Images based upon 6 hand gestures that are built pointing towards the street out from the wall mounted into the brick mortar the spell out the word DREAMS in sign language. Read from both traffic directions, they form a hand gesture language metaphor. Scale is large and easily recognized.

About the Artist

Derek Michael Besant is well known for his unorthodox use of materials and technology in creating exhibitions, installations and collaborations as a Canadian artist. The hybrid forms he realizes often include soundtracks that relate to his themes of memory, language, and the body as metaphor. The dislocation of the figure often haunts his imagery, whether he explores the themes of Sleep, Dreams, Migration, Forgetting, Falling, Silence, Reflection or Submersion. The physical / psyche balance is always in question in Besant’s projects, from his illusion in the form of a 50 foot high mural of a pinned veil on a building façade, a transported 115 foot high Waterfall to the heart of Toronto’s Banking District, two mammoth steel chairs balanced on one another or a stretch of prairie sky arching over six lanes of traffic; his public art pieces always take on their own life within the setting they are integrated into. Besant’s exhibitions in museums are often constructed around the ephemeral underpinnings of a concept without answers… only questions. Figures blur into oblivion, fall out of reach into nothing, leave their impressions in unmade motel bed sheets or sink below surfaces in poetic choreographed movements accompanied by strange soundscapes. These audio works including voice patterns reconstructed as water, train stations and freeways from London to Tokyo, bird and insect territorial calls erased by wind, or overheard partial phone conversations. But there is always a connection to the tactile materiality and the breath of whatever subtle gestures are investigated in his work.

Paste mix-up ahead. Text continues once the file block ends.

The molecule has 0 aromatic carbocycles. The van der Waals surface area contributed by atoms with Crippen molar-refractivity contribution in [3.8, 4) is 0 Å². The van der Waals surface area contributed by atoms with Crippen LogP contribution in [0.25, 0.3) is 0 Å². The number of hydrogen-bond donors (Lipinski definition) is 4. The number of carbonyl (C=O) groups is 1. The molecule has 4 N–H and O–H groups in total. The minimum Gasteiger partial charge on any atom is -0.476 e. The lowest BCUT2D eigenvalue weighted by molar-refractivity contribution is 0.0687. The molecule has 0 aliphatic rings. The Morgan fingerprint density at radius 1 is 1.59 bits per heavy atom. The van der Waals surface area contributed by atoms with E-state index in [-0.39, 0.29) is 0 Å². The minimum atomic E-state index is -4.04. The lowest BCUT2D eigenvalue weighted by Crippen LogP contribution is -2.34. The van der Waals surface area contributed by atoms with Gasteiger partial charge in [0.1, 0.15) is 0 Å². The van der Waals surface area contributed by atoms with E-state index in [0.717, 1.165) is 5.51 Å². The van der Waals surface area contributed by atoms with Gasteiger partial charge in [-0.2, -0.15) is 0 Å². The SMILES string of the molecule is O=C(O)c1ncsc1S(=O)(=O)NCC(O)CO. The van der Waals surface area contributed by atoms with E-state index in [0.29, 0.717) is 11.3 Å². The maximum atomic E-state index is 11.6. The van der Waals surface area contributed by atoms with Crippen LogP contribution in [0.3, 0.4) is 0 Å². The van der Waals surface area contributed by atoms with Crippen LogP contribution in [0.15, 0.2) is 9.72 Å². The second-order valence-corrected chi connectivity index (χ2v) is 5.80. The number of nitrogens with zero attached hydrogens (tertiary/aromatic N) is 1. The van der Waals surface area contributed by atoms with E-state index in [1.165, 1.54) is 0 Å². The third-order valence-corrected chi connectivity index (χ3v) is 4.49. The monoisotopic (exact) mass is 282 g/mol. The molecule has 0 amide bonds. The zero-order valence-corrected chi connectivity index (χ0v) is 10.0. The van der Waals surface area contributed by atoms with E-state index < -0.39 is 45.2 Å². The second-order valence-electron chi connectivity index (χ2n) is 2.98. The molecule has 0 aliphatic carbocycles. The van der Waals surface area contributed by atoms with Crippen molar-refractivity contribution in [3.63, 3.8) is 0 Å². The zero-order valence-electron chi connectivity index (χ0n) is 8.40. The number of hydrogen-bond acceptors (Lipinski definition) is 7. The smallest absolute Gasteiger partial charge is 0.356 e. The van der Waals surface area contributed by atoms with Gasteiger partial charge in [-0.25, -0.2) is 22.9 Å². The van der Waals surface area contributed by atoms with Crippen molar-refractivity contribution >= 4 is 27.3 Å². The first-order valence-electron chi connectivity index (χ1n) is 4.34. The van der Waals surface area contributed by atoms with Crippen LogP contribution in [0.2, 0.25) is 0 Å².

Starting Fourth

by Garry Jones at 17th Avenue

The sculpture is comprised of an imposing group of seven figures, each over 7 feet in height. They are constructed from fiberglass composite materials and finished with a faux bronze and patina. “Starting Fourth” is a group of seven figures clustered together to create the impression of a crowd with a purpose. It says, in a whimsical manner, that apart from slight surface differences, all people are cut from the same mold” By Garry Jones 1995.

About the Artist

Gary is a full time artist, designer and fabricator who owns and manages a small company specializing in the development of commissioned artwork for corporate and institutional clients as well as designing and building a wide range of display fixtures and custom goods. A local artist, Garry graduated with distinction from the University of Alberta with his BFA.

Tree Houses

by Rick Silas at 18th Avenue

Rick utilizes the naturally existing fork in a Poplar tree as a standing point for his sculpture. The finished piece weighs one ton and is oiled and left to weather naturally. “The Tree House village is an idea I came up with as a way to use the forked section of poplar trees. I start by carving dozens of cubes from a thick cluster of bottom branches and then start detailing out buildings. This is a natural for Fourth Street with so many lovely structures around the community to work with.” By Rick Silas 1996

About the Artist

Rick is a sculptor and businessman. He has several hundred pieces to his credit and is presently operating a silastial glass studio on Vancouver Island. Rick specializes in recycled materials – glass, steel, stone, and wood which are purchased from industrial waste and turned into highly finished pieces of art.

Scene and Heard on Fourth

by Terry Gregoraschuk at 19th Avenue

Four cows and a dog amble south along 4th Street. The 5-foot high cows are constructed of steel, which will rust over time to resemble the warm, rich colour of Hereford cattle. The 2-foot high dog is made from stainless steel, offering a glittering contrast to the rich brown of the cows. The artist chose the animal theme as a traffic-stopper and a reminder of Calgary’s “Cowtown” image. Many hours of grinding and polishing were required to create the final images. By Terry Gregoraschuk 1999

About the Artist